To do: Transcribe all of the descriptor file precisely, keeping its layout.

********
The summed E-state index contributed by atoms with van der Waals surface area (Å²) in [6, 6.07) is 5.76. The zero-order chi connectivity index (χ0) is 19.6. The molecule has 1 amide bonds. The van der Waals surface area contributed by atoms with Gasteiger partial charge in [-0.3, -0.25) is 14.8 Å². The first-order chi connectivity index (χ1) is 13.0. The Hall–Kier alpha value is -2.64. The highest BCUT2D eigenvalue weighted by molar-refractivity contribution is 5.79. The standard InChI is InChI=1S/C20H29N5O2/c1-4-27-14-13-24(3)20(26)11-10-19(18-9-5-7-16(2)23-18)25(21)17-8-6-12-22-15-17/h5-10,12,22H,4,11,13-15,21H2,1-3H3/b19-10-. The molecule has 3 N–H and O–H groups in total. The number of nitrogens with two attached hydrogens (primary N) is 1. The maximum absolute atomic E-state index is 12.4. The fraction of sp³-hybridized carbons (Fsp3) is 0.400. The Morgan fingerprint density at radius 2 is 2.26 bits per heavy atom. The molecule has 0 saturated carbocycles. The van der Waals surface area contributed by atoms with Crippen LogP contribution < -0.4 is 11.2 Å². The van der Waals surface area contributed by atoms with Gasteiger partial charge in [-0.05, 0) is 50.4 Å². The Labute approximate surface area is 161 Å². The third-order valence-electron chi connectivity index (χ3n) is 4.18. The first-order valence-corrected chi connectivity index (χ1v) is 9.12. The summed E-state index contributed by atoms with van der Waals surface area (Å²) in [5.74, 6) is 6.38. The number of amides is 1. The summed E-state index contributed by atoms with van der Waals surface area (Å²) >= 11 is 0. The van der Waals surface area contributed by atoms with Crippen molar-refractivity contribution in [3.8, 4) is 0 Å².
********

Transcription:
The summed E-state index contributed by atoms with van der Waals surface area (Å²) in [6, 6.07) is 5.76. The zero-order chi connectivity index (χ0) is 19.6. The molecule has 1 amide bonds. The van der Waals surface area contributed by atoms with Gasteiger partial charge in [-0.3, -0.25) is 14.8 Å². The first-order chi connectivity index (χ1) is 13.0. The Hall–Kier alpha value is -2.64. The highest BCUT2D eigenvalue weighted by molar-refractivity contribution is 5.79. The standard InChI is InChI=1S/C20H29N5O2/c1-4-27-14-13-24(3)20(26)11-10-19(18-9-5-7-16(2)23-18)25(21)17-8-6-12-22-15-17/h5-10,12,22H,4,11,13-15,21H2,1-3H3/b19-10-. The molecule has 3 N–H and O–H groups in total. The number of nitrogens with two attached hydrogens (primary N) is 1. The maximum absolute atomic E-state index is 12.4. The fraction of sp³-hybridized carbons (Fsp3) is 0.400. The Morgan fingerprint density at radius 2 is 2.26 bits per heavy atom. The molecule has 0 saturated carbocycles. The van der Waals surface area contributed by atoms with Crippen LogP contribution < -0.4 is 11.2 Å². The van der Waals surface area contributed by atoms with Gasteiger partial charge in [-0.05, 0) is 50.4 Å². The Labute approximate surface area is 161 Å². The third-order valence-electron chi connectivity index (χ3n) is 4.18. The first-order valence-corrected chi connectivity index (χ1v) is 9.12. The summed E-state index contributed by atoms with van der Waals surface area (Å²) in [5.74, 6) is 6.38. The number of amides is 1. The summed E-state index contributed by atoms with van der Waals surface area (Å²) >= 11 is 0. The van der Waals surface area contributed by atoms with Crippen molar-refractivity contribution in [3.8, 4) is 0 Å².